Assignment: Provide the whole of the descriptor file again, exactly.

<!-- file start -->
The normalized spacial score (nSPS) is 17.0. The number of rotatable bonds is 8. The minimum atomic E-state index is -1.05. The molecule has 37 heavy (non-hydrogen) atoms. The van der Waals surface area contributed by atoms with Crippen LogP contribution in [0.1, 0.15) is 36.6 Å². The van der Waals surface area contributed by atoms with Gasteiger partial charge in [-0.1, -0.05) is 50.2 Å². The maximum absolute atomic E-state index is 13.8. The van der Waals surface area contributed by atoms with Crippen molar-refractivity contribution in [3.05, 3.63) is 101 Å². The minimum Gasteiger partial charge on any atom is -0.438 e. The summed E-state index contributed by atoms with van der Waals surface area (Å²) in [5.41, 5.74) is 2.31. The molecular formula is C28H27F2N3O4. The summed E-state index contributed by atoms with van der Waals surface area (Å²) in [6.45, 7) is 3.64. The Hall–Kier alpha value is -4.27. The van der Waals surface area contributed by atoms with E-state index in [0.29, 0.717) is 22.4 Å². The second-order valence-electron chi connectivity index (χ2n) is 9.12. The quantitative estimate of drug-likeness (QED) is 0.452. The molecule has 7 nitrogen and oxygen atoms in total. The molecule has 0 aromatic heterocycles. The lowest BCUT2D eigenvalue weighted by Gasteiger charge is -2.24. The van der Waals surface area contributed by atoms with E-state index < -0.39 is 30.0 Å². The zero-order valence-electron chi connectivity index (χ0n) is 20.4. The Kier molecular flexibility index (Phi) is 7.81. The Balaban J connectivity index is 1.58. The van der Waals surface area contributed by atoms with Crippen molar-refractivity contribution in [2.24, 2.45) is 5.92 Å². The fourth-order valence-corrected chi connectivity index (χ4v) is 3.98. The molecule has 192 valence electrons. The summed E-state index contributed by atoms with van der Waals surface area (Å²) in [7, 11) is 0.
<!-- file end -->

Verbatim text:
The normalized spacial score (nSPS) is 17.0. The number of rotatable bonds is 8. The minimum atomic E-state index is -1.05. The molecule has 37 heavy (non-hydrogen) atoms. The van der Waals surface area contributed by atoms with Crippen LogP contribution in [0.1, 0.15) is 36.6 Å². The van der Waals surface area contributed by atoms with Gasteiger partial charge in [-0.1, -0.05) is 50.2 Å². The maximum absolute atomic E-state index is 13.8. The van der Waals surface area contributed by atoms with Crippen molar-refractivity contribution in [3.05, 3.63) is 101 Å². The minimum Gasteiger partial charge on any atom is -0.438 e. The summed E-state index contributed by atoms with van der Waals surface area (Å²) in [5.41, 5.74) is 2.31. The molecular formula is C28H27F2N3O4. The summed E-state index contributed by atoms with van der Waals surface area (Å²) in [6.45, 7) is 3.64. The Hall–Kier alpha value is -4.27. The van der Waals surface area contributed by atoms with E-state index in [0.29, 0.717) is 22.4 Å². The second-order valence-electron chi connectivity index (χ2n) is 9.12. The quantitative estimate of drug-likeness (QED) is 0.452. The molecule has 7 nitrogen and oxygen atoms in total. The molecule has 0 aromatic heterocycles. The lowest BCUT2D eigenvalue weighted by Gasteiger charge is -2.24. The van der Waals surface area contributed by atoms with E-state index < -0.39 is 30.0 Å². The zero-order valence-electron chi connectivity index (χ0n) is 20.4. The Kier molecular flexibility index (Phi) is 7.81. The Balaban J connectivity index is 1.58. The van der Waals surface area contributed by atoms with Crippen molar-refractivity contribution in [2.24, 2.45) is 5.92 Å². The fourth-order valence-corrected chi connectivity index (χ4v) is 3.98. The molecule has 192 valence electrons. The summed E-state index contributed by atoms with van der Waals surface area (Å²) in [7, 11) is 0.